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17 McCandlish Holton Attorneys Named in The Best Lawyers in America© 2021

Thirteen lawyers from McCandlish Holton were recently selected by their peers for inclusion in The Best Lawyers in America©, adding four new names to the list of those recognized for 2021. Additionally, four lawyers were named to the inaugural roster of Best Lawyers: Ones To Watch®. 

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Payment of Medical Bills Sought Despite None Owed

WORKERS COMPENSATION CASE WATCH

The claimant had previously settled his workers’ compensation claim.  Following settlement approval, the claimant, by counsel, filed a claim seeking full payment of medical services from a medical provider.  Partial payment of the bills had been made, with an outstanding balance of approximately $25,000 remaining. 

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Proposed Bills Seek to Create Presumption for some COVID-19 Claims under the Workers’ Compensation Act

COVID-19 EDITION | Coronavirus & Comp Updates

LEGISLATIVE ALERT

      • Several bills regarding COVID-19 and its treatment under workers’ compensation have been introduced at this week’s Special Session of the Virginia General Assembly.

      • Specifically, these bills seek to establish a presumption of compensability for COVID-19 have been referred to committee for consideration. See details below for proposed bills: HB 5028; SB 5066, SB 5097, and SB 5104;  and SB 5022.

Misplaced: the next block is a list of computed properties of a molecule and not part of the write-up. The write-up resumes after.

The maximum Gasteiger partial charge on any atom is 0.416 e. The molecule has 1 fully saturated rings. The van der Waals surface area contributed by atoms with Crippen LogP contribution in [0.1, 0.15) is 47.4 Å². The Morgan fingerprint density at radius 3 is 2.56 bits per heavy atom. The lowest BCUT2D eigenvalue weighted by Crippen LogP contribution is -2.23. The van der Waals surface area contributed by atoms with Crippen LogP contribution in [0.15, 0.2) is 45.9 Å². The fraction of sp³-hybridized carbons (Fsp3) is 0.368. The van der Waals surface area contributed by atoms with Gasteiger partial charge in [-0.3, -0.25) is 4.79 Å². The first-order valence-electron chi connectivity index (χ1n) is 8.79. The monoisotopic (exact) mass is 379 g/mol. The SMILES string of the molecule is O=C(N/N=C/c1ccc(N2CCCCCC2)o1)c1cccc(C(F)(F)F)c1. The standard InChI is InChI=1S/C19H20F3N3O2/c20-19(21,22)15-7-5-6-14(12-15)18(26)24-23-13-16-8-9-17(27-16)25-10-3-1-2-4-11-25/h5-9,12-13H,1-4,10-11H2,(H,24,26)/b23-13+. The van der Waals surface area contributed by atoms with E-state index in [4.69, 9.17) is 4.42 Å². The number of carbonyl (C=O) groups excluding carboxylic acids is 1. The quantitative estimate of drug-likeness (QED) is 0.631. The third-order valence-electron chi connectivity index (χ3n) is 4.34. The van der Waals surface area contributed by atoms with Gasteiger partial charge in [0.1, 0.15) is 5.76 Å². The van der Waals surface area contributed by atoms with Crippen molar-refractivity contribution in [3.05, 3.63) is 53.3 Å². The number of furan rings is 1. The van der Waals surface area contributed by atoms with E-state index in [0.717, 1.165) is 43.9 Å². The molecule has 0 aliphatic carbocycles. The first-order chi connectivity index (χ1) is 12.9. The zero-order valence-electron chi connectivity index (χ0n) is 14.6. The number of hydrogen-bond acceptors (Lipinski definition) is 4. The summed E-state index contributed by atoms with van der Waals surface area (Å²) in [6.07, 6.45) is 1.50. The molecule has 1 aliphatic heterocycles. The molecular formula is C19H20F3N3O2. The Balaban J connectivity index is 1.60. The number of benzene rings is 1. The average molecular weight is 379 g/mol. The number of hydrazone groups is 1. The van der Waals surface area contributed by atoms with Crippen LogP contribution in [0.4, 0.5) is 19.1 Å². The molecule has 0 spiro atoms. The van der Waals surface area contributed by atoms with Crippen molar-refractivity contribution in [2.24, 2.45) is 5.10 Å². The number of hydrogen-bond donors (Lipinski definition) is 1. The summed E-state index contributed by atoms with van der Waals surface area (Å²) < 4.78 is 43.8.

HB 5028 

Proposed amendment to Va. Code §65.2-402.1, to be retroactive to January 1, 2020: COVID-19 causing the death of, or any health condition or impairment resulting in total or partial disability of, any (i) firefighter, as defined in § 65.2-102; (ii) law-enforcement officer, as

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Virginia’s Department of Labor and Industry Enacts COVID-Related Workplace Safety Standards

Requirements for employers and what employers should do now 

§ i6VAC25-220

By Samantha Stecker Otero

DOWNLOAD 1 PAGE PDF WITH KEY POINTS FROM THIS SUMMARY

On July 15, 2020, Virginia became the first state in the country to adopt an Emergency Standard for COVID-Related Workplace Safety, which applies to all employers in the Commonwealth.  In essence, the regulations require employers to analyze their worksites and the tasks that each employee performs, in order to effectively categorize the COVID-related risks inherent in those workplaces and/or tasks.